Tuesday, May 4, 2010

The Worst Sin of All

One of the great burdens of being Jewish - as well as one of the great privileges - is that we are humanity's most direct representatives of God. As a result, our behavior has to match the loftiness of our calling. When we act according to the highest standards of ethical conduct, we create a Kiddush Hashem - a sanctification of God's name. However, when we engage in unethical behavior (especially in public), we have committed the most serious of sins: Chilul Hashem - a desecration of God's name.

The clearest way of explaining the seriousness of this vice is through current events. While all terrorism is evil, terrorist acts committed in the name of God are particularly evil. This is why Islamic terrorism is so vile; they claim that God condones their behavior. On a related note, the leader of the Neturei Karta, Moshe Hirsch, recently passed away. A telling analysis of this anti-Semitic Jew's life comes from none other than an anti-Semitic Palestinian official: "We consider Rabbi Hirsch a part of the Palestinian people." Hirsch's life was a constant Chilul Hashem. Both he and his followers went well beyond legitimate philosophical disagreements and into the realm of endorsing evil in the name of God.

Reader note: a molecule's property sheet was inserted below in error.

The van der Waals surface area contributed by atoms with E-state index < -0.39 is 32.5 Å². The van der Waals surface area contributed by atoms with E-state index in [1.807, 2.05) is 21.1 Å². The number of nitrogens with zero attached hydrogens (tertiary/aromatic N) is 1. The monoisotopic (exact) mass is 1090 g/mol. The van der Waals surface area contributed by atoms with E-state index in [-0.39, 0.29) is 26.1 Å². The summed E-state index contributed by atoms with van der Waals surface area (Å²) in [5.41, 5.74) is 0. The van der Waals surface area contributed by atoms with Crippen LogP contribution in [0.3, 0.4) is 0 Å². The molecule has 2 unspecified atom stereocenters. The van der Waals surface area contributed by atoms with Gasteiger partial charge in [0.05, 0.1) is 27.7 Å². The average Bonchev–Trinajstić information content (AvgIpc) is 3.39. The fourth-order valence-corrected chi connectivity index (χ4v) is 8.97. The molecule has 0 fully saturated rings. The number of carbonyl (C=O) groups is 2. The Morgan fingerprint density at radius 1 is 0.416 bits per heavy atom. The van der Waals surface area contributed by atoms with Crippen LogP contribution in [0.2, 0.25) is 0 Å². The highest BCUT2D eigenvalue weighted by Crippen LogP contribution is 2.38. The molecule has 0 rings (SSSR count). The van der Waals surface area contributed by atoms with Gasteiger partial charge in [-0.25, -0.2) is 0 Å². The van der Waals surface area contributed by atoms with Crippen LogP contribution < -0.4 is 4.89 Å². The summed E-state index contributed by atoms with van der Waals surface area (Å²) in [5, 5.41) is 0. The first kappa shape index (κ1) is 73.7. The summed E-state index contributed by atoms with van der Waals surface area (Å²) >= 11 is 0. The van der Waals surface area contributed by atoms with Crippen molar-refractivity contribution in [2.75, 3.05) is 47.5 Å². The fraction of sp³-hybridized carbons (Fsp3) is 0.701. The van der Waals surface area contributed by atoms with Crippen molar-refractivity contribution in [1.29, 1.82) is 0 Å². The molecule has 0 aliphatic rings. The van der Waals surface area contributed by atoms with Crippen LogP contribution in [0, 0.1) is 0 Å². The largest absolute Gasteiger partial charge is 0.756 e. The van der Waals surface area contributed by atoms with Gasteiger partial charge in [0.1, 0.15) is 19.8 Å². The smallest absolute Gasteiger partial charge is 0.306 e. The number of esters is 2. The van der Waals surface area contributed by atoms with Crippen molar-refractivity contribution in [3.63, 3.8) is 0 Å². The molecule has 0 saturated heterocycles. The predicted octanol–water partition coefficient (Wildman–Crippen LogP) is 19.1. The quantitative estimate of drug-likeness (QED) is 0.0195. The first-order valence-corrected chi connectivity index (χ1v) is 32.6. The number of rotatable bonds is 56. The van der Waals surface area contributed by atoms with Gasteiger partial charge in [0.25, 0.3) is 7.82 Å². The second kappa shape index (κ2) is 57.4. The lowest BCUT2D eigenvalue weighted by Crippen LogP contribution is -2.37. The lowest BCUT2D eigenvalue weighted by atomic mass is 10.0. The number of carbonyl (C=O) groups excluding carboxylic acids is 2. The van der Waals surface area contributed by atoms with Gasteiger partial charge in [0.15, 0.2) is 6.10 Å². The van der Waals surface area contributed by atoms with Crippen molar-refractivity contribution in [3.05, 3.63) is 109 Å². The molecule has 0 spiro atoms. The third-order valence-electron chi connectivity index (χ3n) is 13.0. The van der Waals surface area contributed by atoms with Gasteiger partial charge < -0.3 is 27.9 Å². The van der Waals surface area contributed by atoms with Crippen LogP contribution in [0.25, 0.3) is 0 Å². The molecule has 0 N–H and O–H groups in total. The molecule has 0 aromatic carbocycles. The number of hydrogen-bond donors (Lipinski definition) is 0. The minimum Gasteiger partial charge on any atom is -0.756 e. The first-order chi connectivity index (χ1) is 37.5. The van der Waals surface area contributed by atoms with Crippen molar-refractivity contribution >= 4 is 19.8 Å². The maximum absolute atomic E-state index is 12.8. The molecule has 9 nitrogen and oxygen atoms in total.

Although I have no respect for how Hirsch lived his life, it's important not to be overly indecent when condemning him. The reason I bring this up is because there was an obituary written about him (the theme of which is quite Orwellian), but the comments following the piece were also troubling. We must always remember that the way in which we talk about others often reflects more on us than on the people we are talking about. We can - and should - speak out against those who harm the Jewish people, but we must do so in as respectful a manner as possible. Because when we don't, it doesn't reflect well upon those of us who truly stand for God-based goodness. And worst of all, it can turn into a Chilul Hashem - the exact infraction we're trying to avoid.

When people see kind, considerate, and honest Jews, it brings great credit to our Jewishness. In addition, when we create a Kiddush Hashem, God Himself says, "You are My servant, O Israel, in whom I take pride" (Isaiah 49:3). I witnessed this first-hand for many years while working as a waiter at a kosher restaurant. Whenever there was a recognizably Jewish family who was well-behaved, it created a tremendous Kiddush Hashem to everyone else present - whether Jew or non-Jew. However, whenever recognizably Jewish families were poorly-behaved and interfering with other people trying to enjoy their meals, it created a terrible Chilul Hashem.

This whole topic can be summed up concisely: for better or for worse, our behavior defines us.

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